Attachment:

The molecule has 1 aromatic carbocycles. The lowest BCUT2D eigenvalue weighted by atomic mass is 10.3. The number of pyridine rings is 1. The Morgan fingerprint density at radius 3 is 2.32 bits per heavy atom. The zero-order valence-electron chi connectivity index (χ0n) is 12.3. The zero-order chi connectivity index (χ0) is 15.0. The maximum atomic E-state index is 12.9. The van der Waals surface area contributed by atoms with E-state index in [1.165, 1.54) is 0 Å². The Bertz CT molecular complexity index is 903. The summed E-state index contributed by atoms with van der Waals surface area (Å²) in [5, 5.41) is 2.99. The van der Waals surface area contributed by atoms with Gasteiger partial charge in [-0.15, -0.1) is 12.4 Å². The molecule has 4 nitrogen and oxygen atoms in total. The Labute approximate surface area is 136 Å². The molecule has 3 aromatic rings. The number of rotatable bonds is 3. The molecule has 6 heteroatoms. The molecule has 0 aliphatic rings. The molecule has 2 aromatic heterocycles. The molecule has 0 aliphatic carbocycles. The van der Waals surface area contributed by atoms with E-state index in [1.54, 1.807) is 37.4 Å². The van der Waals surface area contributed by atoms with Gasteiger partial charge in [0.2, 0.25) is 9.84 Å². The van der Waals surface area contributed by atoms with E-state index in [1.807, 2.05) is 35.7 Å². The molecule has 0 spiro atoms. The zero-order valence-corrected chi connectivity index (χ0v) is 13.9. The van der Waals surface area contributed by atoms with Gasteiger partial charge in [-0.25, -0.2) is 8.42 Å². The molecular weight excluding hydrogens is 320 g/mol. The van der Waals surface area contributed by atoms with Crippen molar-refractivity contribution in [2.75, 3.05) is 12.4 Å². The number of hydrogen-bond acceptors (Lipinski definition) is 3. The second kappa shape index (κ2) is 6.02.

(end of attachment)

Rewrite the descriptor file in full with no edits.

The molecule has 1 aromatic carbocycles. The lowest BCUT2D eigenvalue weighted by atomic mass is 10.3. The number of pyridine rings is 1. The Morgan fingerprint density at radius 3 is 2.32 bits per heavy atom. The zero-order valence-electron chi connectivity index (χ0n) is 12.3. The zero-order chi connectivity index (χ0) is 15.0. The maximum atomic E-state index is 12.9. The van der Waals surface area contributed by atoms with E-state index in [1.165, 1.54) is 0 Å². The Bertz CT molecular complexity index is 903. The summed E-state index contributed by atoms with van der Waals surface area (Å²) in [5, 5.41) is 2.99. The van der Waals surface area contributed by atoms with Gasteiger partial charge in [-0.15, -0.1) is 12.4 Å². The molecule has 4 nitrogen and oxygen atoms in total. The Labute approximate surface area is 136 Å². The molecule has 3 aromatic rings. The number of rotatable bonds is 3. The molecule has 6 heteroatoms. The molecule has 0 aliphatic rings. The molecule has 2 aromatic heterocycles. The molecule has 0 aliphatic carbocycles. The van der Waals surface area contributed by atoms with E-state index in [1.54, 1.807) is 37.4 Å². The van der Waals surface area contributed by atoms with Gasteiger partial charge in [0.2, 0.25) is 9.84 Å². The van der Waals surface area contributed by atoms with E-state index in [1.807, 2.05) is 35.7 Å². The molecule has 0 spiro atoms. The zero-order valence-corrected chi connectivity index (χ0v) is 13.9. The van der Waals surface area contributed by atoms with Gasteiger partial charge in [-0.25, -0.2) is 8.42 Å². The molecular weight excluding hydrogens is 320 g/mol. The van der Waals surface area contributed by atoms with Crippen molar-refractivity contribution in [2.75, 3.05) is 12.4 Å². The number of hydrogen-bond acceptors (Lipinski definition) is 3. The second kappa shape index (κ2) is 6.02.